Hewlett Packard Enterprise delivered its first financial report since CEO Meg Whitman stepped down February 1, leaving veteran executive Antonio Neri at the helm. Fortunately for Neri, HPE just crushed expectations and the company's share price is up nearly 16 percent.
Looking at the balance sheet, the company reported first quarter net income of $547 million, or 92 cents a share, on revenue of 7.7 billion, up 11 percent from a year ago. Excluding charges, HPE delivered earnings of 34 cents a share.
Wall Street was looking for first quarter non-GAAP earnings of 22 cents a share with $7.07 billion in revenue.
HPE said quarterly revenue for its hybrid IT group was $6.3 billion, up 10 percent year over year, with compute revenue up 11 percent, storage revenue up 24 percent and DC networking revenue up 27 percent. Revenue from HPE's Pointnext services was flat.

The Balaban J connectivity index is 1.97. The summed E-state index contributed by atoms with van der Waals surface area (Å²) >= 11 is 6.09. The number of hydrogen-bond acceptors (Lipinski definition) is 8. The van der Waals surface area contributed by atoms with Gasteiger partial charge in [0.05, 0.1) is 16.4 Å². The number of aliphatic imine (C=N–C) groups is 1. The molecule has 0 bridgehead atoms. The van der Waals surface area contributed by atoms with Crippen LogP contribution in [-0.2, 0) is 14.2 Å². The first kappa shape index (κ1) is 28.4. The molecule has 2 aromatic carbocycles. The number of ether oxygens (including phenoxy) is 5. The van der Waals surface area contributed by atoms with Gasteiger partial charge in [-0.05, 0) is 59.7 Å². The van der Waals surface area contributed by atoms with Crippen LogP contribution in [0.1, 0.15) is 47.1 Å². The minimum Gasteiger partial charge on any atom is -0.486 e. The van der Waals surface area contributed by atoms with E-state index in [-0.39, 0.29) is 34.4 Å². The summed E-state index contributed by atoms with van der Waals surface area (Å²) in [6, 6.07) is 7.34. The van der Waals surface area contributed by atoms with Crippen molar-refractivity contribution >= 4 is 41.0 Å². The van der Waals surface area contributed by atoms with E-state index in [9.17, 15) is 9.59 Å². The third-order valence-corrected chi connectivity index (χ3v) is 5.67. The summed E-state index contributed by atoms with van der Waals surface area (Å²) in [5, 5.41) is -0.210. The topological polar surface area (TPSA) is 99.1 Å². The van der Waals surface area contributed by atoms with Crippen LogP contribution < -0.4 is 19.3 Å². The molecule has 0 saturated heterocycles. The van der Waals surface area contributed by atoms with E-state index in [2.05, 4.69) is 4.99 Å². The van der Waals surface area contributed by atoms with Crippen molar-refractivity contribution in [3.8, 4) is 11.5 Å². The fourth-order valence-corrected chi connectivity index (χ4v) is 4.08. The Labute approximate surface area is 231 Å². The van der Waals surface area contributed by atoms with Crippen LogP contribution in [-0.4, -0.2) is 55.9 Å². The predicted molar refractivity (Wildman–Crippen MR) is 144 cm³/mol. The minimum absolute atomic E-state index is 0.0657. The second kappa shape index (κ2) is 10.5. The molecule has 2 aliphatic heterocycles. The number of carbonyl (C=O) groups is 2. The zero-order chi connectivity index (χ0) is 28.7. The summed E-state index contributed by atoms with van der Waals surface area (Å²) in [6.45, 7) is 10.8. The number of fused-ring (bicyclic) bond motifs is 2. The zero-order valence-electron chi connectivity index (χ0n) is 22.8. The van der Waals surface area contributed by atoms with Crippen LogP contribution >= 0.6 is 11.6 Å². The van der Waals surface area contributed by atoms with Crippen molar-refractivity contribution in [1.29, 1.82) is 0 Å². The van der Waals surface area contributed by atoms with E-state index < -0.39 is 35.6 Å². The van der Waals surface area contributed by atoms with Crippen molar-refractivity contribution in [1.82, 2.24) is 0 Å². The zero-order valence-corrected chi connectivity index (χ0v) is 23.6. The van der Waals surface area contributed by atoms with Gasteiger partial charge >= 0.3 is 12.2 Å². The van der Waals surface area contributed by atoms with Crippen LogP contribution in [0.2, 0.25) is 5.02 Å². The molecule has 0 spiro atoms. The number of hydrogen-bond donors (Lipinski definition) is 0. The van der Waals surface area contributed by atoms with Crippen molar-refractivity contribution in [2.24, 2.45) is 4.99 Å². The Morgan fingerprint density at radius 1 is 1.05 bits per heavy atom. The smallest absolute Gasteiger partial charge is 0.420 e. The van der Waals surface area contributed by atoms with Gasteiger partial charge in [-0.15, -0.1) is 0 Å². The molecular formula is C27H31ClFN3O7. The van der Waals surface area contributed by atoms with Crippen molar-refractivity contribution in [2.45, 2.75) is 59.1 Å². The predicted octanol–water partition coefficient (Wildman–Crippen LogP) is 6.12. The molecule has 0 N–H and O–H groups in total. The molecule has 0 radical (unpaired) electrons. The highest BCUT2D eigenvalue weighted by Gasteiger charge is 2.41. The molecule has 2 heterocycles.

Meanwhile, HPE said intelligent edge revenue was $620 million, up 9 percent from a year ago, and financial services revenue was $888 million, up 8 percent from last year. HPE's Aruba product revenue was up 9 percent and Aruba services revenue was up 6 percent.
In terms of outlook, analysts are expecting HPE to deliver Q2 earnings of at least 26 cents a share with revenue of $7.05 billion. HPE responded strongly with second quarter non-GAAP earnings between 29 cents and 33 cents a share.
Neri also announced that HPE will offer tax reform-based incentives to employees, including an increase to the matching contribution to employee 401(K) programs.
"Given the recent tax reform in the U.S., which will provide easier access to off-shore cash, we are increasing our shareholder return commitment and our investment in employees," Neri said in a statement.
HPE also plans plans to offer $7 billion in share repurchases and dividends to shareholders by the end of fiscal 2019.